At VictorOps, most of our systems are built upon the Akka framework. It’s an application framework implemented for the JVM (we use Scala), modeled after Erlang, a language designed around the actor model.
We’ve had a lot of success using it to build the kind of distributed, resilient systems our customers depend on to make their on-call experiences suck less.
We make heavy use of Akka clustering, remoting, and persistence libraries throughout our stack. The result is a set of very stateful applications where much of the application state is in memory in the JVM processes. (The pros and cons of this kind of architecture are really interesting, but a whole other topic!)
“What is the state of that actor?”
“How can I correct an actor that has gotten corrupted?”
“How can I fix it?!”
Given that architecture, doing things like inspecting actor state and manipulating it become somewhat tricky. For instance, a lot of our alert processing functionality is entirely in memory using persistent actors. That has many benefits and the very big drawback that we can’t do anything like query a database to determine the current state of things.
To help us manage our running system, we took a page out of Erlang, Clojure, Rails, and other frameworks and languages: we built ourselves a console application.
Ammonite REPL is a reimplementation of the standard Scala console by Li Haoyi, and It. Is. Awesome.
We have built up a console application using a combination of Akka clustering and remoting, and the ammonite REPL, that lets us interact with our running systems using our shared libraries and straightforward Scala code.
I’ll walk through a very simplistic example to demonstrate.
Suppose you have a counting application. Counters increment, and reset. Here’s your CountingActor:
Now, suppose that while that application is running, you want to inspect and possibly manipulate the state of a counter.
That’s all pretty straightforward. We write a trait that has afunction, an function, and a function–basically implementing the interface of our above.
Left unimplemented are defs for the
Next, we’ll need a concrete implementation:
That part is hand-wavy for sure–there’s a hard-coded actor path in there, if you didn’t notice. At VictorOps we leverage our clustering libraries for actor lookup and discovery, but this snippet serves as a good-enough illustration here.
The important bit is that we’re using Scala-oriented composition to give us something we can import into the ammonite session — we can instantiate a , and use the object to load the REPL session.
Given the examples above, we have a counter app, and a console app. Here are the mains for those:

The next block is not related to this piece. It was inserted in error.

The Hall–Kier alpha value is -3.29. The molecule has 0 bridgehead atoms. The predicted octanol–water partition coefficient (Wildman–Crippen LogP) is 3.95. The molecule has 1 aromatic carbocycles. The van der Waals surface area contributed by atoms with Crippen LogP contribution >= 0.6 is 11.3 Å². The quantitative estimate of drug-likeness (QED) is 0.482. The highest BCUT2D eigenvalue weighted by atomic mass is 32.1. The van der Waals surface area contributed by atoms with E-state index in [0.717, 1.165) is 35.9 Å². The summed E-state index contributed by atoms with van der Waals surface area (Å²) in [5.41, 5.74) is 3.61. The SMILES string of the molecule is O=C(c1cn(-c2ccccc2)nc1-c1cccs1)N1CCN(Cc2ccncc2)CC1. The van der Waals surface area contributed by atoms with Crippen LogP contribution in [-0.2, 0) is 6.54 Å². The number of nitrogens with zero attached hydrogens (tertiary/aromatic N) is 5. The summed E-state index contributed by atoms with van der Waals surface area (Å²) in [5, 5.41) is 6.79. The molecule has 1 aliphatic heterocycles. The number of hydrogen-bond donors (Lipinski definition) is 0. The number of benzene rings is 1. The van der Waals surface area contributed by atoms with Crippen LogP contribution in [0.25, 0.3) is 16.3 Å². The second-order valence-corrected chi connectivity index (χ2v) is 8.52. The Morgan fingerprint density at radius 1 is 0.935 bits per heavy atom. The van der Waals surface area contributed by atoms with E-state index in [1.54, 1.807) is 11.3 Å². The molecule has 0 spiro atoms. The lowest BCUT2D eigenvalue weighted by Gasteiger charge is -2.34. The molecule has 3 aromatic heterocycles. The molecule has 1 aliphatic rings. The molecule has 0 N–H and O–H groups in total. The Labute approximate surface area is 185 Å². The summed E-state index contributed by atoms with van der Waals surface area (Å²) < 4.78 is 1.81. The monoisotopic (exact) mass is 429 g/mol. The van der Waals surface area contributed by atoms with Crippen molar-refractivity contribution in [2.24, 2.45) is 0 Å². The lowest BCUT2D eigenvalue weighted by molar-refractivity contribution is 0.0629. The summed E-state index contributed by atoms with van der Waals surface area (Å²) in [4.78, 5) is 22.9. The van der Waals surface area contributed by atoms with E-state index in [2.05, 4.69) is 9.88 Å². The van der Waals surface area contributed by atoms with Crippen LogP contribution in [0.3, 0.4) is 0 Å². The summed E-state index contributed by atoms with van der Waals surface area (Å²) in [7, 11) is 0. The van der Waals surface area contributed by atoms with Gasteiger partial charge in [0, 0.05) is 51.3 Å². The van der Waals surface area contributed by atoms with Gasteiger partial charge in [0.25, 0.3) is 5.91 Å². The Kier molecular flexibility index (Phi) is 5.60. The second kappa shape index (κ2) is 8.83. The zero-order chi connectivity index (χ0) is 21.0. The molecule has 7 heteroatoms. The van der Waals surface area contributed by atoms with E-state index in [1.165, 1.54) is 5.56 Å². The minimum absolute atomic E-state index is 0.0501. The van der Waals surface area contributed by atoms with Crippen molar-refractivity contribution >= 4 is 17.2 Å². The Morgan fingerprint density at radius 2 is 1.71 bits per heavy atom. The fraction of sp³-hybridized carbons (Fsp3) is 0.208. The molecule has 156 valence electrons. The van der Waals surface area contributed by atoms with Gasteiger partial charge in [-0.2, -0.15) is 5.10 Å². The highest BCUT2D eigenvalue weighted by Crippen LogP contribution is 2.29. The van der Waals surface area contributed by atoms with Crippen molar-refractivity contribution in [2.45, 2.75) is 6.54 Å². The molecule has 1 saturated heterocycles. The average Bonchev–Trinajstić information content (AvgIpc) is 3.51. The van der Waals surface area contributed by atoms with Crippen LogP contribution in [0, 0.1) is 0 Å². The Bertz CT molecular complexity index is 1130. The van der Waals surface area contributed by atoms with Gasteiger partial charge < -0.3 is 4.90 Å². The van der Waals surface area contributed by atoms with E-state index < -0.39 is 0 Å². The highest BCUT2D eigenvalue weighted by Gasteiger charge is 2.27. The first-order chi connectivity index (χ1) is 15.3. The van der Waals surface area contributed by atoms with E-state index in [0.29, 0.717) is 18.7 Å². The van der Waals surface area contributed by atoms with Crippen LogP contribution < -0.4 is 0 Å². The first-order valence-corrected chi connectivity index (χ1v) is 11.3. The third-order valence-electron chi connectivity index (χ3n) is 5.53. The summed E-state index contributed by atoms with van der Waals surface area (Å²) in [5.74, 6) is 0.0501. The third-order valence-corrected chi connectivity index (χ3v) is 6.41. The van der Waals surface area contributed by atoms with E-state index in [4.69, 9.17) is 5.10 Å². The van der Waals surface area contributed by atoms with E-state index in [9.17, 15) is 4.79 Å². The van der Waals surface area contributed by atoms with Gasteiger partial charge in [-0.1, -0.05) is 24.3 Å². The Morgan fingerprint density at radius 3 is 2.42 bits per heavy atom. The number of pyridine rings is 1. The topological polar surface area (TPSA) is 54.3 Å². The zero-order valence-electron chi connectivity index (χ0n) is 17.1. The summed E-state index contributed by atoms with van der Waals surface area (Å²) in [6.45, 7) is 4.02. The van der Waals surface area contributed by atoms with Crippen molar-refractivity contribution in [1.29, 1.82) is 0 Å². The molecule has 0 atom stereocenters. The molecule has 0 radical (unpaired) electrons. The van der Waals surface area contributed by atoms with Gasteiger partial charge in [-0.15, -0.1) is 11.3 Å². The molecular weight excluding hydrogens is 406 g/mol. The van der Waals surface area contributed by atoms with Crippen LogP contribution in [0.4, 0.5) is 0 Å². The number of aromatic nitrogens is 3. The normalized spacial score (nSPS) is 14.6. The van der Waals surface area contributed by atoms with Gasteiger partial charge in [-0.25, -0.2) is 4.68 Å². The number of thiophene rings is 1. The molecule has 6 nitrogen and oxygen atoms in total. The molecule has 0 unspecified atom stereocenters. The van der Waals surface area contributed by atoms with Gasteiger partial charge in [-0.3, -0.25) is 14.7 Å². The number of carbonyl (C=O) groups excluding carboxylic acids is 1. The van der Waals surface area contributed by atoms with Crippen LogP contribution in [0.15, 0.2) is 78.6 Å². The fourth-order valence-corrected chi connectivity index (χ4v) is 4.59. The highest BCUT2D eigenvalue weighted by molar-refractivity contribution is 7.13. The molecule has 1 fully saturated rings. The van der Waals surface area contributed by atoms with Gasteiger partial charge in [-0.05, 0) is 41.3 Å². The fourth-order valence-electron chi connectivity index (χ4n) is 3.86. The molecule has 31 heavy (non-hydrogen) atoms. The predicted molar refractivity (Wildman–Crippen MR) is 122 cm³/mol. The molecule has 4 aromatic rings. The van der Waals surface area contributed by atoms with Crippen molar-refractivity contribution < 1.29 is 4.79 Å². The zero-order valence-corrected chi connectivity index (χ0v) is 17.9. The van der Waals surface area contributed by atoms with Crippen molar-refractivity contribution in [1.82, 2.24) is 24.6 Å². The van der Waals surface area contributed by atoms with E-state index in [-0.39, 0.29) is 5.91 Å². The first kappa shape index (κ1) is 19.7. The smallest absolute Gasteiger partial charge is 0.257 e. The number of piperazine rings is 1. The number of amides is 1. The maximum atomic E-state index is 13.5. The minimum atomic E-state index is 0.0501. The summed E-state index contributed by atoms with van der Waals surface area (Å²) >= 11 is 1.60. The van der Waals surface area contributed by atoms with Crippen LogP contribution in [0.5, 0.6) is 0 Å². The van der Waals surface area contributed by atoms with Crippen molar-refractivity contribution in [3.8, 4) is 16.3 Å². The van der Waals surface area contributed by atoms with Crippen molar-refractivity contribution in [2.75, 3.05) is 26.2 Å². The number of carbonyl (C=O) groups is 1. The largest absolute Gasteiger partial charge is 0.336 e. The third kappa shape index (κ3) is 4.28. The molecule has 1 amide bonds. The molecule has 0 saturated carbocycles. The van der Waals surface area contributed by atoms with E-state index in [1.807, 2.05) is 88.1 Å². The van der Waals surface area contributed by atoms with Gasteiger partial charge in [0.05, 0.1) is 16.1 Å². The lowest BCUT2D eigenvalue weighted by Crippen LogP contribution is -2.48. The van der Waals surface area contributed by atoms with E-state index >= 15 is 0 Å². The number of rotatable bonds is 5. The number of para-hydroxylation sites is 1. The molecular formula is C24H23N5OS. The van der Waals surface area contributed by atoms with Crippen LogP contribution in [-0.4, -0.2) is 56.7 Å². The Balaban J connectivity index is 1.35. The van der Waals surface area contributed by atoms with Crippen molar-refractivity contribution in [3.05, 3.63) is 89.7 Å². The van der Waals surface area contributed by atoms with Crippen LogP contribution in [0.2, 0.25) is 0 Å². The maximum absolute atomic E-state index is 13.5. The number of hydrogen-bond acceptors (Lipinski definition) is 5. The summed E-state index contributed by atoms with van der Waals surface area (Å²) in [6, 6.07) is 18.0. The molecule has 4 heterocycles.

That probably seems normal enough if you are familiar with Scala and Akka. We’re just starting an actor system, spinning up a counter actor, and off we go.
For this implementation, we start an actor system in the main method like we normally would, as well as an instance of our ownfrom above. Using ammonite’s bind arguments to bind our instance of the console into the repl, we now have that instance in the scope of our repl session. Finally, using the capabilities of ammonite we import our task functions into the session’s scope, where they become available.
Here it is in action:
And there we have a console application that can interact with another running Akka application.
Moreover, we’re in an ammonite session so we have all of Scala available to us. Check out some of the examples from that project to learn more.
At VictorOps, we have implemented many messages in our various Akka applications specifically for use from our console application–simple things like extending trials for new customers and flipping feature flags for customers that request access to some of our beta features, to complex things like rebalancing actors around our cluster and running audit checks of actor state.
We also use our console to troubleshoot customer issues when they arise, and it has been extremely helpful in getting things sorted out quickly and efficiently, allowing us to be very responsive to customer support issues with fast turnaround times.
And it’s all just code, which means we can test the tasks we implement using all the sophisticated testing tools available in the Scala and Akka ecosystems.
It’s proven so incredibly useful for us that we thought others that work with Akka might find it useful too.
Here’s the example from this article up on github: